Tuesday, October 13, 2015

Who We Were, Part I: Still Life

Still Life is the story of John May, a man whose job it is to find the relatives or friends of those who have died alone, and failing that, to arrange for their funeral and burial, and this he does. He searches untiringly for the smallest clue that might lead him to someone who cares about the deceased. When this proves impossible, or when the relative doesn't want to have anything to do with the funeral, John does what he can to provide a fitting funeral. If the deceased had a religious affiliation, he finds the appropriate place of worship for the funeral; he chooses music that the deceased liked based on the things he finds in his home; he writes lovely eulogies; and then he attends the funeral service and burial.

Unfortunately, this is a slow process and the powers-that-be are unhappy with the amount of time and money John spends on these anonymous people who aren't there (so says his boss) and don't care. And nobody cares--except for John. Soon after the movie begins two things happen that transform John's world. First, he gets called to the apartment that is directly across the street from his. In this apartment he finds poverty and squalor, but he also finds the remains of the life that has been lived within view of his own window. Second, his boss informs him that in an attempt to economize, his department is being merged with another, and he is being let go. His boss gives him three days to wrap up this last case, and then he will have, "an opportunity for a new life."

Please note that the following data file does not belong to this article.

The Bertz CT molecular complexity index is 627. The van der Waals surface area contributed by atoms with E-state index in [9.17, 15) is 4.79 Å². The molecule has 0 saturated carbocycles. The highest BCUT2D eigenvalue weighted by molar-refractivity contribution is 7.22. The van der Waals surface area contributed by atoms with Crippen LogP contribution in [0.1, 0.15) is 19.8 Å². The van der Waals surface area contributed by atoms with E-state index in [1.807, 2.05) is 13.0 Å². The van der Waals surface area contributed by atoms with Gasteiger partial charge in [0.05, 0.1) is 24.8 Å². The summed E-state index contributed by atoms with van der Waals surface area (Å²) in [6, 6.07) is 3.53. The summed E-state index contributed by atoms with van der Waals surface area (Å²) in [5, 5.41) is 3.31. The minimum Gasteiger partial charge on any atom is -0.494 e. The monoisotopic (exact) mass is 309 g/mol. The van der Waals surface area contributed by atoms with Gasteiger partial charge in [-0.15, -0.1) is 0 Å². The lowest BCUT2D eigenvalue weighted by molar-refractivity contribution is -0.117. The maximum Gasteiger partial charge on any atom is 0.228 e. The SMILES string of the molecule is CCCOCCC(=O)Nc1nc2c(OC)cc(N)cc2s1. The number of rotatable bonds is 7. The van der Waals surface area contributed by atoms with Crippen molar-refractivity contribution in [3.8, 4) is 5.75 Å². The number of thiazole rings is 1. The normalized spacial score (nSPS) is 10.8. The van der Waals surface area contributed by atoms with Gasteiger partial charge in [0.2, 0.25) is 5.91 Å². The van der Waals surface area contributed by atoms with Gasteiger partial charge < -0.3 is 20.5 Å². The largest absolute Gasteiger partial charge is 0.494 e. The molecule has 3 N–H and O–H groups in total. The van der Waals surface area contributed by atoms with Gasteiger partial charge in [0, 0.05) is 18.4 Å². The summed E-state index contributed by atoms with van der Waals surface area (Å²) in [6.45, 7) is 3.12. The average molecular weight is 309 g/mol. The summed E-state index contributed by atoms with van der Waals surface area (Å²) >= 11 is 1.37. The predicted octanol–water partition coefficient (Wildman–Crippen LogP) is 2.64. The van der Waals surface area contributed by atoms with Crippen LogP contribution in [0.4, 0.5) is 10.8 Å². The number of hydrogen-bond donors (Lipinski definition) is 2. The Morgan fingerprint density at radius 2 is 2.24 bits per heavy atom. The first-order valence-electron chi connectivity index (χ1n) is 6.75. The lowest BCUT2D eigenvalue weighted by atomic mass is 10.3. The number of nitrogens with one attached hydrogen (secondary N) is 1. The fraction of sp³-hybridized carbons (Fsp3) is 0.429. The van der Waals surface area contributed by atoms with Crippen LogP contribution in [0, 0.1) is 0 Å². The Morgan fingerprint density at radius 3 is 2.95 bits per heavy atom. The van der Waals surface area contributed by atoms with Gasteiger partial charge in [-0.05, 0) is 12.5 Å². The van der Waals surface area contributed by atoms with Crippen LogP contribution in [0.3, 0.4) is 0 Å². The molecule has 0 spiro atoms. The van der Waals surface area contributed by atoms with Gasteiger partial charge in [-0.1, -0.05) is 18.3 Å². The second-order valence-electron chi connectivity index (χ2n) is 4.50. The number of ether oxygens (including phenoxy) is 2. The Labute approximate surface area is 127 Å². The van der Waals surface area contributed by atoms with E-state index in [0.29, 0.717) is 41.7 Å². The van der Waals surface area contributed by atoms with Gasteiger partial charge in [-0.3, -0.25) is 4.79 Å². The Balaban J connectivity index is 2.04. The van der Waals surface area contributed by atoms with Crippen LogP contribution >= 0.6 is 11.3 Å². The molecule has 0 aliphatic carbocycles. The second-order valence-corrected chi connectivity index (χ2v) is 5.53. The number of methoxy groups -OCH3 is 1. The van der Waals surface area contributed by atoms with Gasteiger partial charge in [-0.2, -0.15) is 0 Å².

As the movie progresses, we are met on every side by lonely, isolated people--the people who would have eventually ended up in John's purview. We meet them living quiet, seemingly normal lives, but without any real contact with others. They live in quiet suburbs, in senior homes, or on the street. As I watched the movie, I kept hearing Eleanor Rigby  in the back of my head--all the lonely people indeed.

Still Life is in many ways a profoundly sad movie, but it is a radiantly beautiful movie. It is full of light, both physical and metaphorical. Some of the scenes seem to glow. The real light, however, comes from John's realization that even these unknown lonely lives have value. He also knows that our bodies are not just leftover packaging to be thrown away, but part of our very selves. And perhaps his knowledge comes from the fact that he is himself one of these lonely, isolated people.

Like John May, this movie is very quiet and understated. Athough the topic of the movie is serious, there is a quiet humor throughout the film. I would highly recommend this film to anyone who likes thoughtful movies. I think it may turn out to be one of my 10 or 15 favorites.


P. S. Trying to discover why this post is getting so many visits, I find that it is linked to the First Things blog. If you are new here, welcome, look around, feeling free to comment.

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